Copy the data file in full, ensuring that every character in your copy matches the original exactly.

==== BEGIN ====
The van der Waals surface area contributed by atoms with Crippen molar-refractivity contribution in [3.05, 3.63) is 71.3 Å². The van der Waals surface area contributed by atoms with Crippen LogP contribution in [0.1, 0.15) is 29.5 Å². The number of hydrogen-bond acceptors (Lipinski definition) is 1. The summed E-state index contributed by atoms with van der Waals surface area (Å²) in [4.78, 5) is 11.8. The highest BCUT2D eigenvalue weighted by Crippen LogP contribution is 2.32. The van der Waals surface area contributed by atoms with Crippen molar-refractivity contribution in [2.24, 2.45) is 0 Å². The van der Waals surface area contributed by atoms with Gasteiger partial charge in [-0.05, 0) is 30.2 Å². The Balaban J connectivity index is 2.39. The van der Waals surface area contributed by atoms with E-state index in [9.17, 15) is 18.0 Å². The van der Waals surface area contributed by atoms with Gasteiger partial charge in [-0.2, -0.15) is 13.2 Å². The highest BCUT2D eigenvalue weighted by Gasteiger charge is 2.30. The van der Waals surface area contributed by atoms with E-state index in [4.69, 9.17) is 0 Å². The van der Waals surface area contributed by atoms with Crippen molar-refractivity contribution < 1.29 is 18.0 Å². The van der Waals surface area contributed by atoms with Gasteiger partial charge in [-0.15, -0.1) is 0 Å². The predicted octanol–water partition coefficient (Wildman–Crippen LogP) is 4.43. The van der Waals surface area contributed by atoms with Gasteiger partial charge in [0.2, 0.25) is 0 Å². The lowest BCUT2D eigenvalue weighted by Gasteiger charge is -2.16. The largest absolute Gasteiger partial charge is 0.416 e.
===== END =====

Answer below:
The van der Waals surface area contributed by atoms with Crippen molar-refractivity contribution in [3.05, 3.63) is 71.3 Å². The van der Waals surface area contributed by atoms with Crippen LogP contribution in [0.1, 0.15) is 29.5 Å². The number of hydrogen-bond acceptors (Lipinski definition) is 1. The summed E-state index contributed by atoms with van der Waals surface area (Å²) in [4.78, 5) is 11.8. The highest BCUT2D eigenvalue weighted by Crippen LogP contribution is 2.32. The van der Waals surface area contributed by atoms with Crippen molar-refractivity contribution in [2.24, 2.45) is 0 Å². The van der Waals surface area contributed by atoms with Gasteiger partial charge in [-0.05, 0) is 30.2 Å². The Balaban J connectivity index is 2.39. The van der Waals surface area contributed by atoms with E-state index in [9.17, 15) is 18.0 Å². The van der Waals surface area contributed by atoms with Gasteiger partial charge in [-0.2, -0.15) is 13.2 Å². The highest BCUT2D eigenvalue weighted by Gasteiger charge is 2.30. The van der Waals surface area contributed by atoms with E-state index in [4.69, 9.17) is 0 Å². The van der Waals surface area contributed by atoms with Crippen molar-refractivity contribution < 1.29 is 18.0 Å². The van der Waals surface area contributed by atoms with Gasteiger partial charge in [-0.15, -0.1) is 0 Å². The predicted octanol–water partition coefficient (Wildman–Crippen LogP) is 4.43. The van der Waals surface area contributed by atoms with Gasteiger partial charge in [0.2, 0.25) is 0 Å². The lowest BCUT2D eigenvalue weighted by Gasteiger charge is -2.16. The largest absolute Gasteiger partial charge is 0.416 e.